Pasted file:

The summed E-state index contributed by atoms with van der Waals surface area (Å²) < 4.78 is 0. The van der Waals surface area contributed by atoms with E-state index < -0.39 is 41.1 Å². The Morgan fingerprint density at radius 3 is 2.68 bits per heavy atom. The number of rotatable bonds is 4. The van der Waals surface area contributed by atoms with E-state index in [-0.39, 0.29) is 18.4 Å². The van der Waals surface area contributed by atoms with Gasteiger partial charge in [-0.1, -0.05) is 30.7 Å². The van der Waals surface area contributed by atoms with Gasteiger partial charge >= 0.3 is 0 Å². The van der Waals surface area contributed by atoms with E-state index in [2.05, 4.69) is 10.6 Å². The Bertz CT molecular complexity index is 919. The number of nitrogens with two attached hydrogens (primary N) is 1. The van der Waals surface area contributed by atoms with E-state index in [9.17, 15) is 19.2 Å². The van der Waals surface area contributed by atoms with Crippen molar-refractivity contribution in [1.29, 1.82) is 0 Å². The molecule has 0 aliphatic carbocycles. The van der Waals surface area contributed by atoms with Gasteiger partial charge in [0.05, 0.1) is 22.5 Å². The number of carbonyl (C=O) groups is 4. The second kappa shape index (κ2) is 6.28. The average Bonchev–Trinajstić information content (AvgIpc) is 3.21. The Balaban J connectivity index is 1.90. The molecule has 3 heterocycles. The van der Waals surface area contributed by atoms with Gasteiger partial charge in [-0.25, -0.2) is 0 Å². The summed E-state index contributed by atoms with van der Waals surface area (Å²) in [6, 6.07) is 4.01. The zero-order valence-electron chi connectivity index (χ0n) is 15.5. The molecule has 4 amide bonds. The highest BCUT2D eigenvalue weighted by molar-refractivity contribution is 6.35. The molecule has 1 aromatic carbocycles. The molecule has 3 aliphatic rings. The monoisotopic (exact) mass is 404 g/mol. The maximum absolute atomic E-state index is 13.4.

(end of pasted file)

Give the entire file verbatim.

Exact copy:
The summed E-state index contributed by atoms with van der Waals surface area (Å²) < 4.78 is 0. The van der Waals surface area contributed by atoms with E-state index < -0.39 is 41.1 Å². The Morgan fingerprint density at radius 3 is 2.68 bits per heavy atom. The number of rotatable bonds is 4. The van der Waals surface area contributed by atoms with E-state index in [-0.39, 0.29) is 18.4 Å². The van der Waals surface area contributed by atoms with Gasteiger partial charge in [-0.1, -0.05) is 30.7 Å². The van der Waals surface area contributed by atoms with Gasteiger partial charge >= 0.3 is 0 Å². The van der Waals surface area contributed by atoms with E-state index in [2.05, 4.69) is 10.6 Å². The Bertz CT molecular complexity index is 919. The number of nitrogens with two attached hydrogens (primary N) is 1. The van der Waals surface area contributed by atoms with E-state index in [9.17, 15) is 19.2 Å². The van der Waals surface area contributed by atoms with Crippen molar-refractivity contribution in [1.29, 1.82) is 0 Å². The molecule has 0 aliphatic carbocycles. The van der Waals surface area contributed by atoms with Gasteiger partial charge in [0.05, 0.1) is 22.5 Å². The number of carbonyl (C=O) groups is 4. The second kappa shape index (κ2) is 6.28. The average Bonchev–Trinajstić information content (AvgIpc) is 3.21. The Balaban J connectivity index is 1.90. The molecule has 3 heterocycles. The van der Waals surface area contributed by atoms with Gasteiger partial charge in [-0.25, -0.2) is 0 Å². The summed E-state index contributed by atoms with van der Waals surface area (Å²) in [6, 6.07) is 4.01. The zero-order valence-electron chi connectivity index (χ0n) is 15.5. The molecule has 4 amide bonds. The highest BCUT2D eigenvalue weighted by molar-refractivity contribution is 6.35. The molecule has 1 aromatic carbocycles. The molecule has 3 aliphatic rings. The monoisotopic (exact) mass is 404 g/mol. The maximum absolute atomic E-state index is 13.4.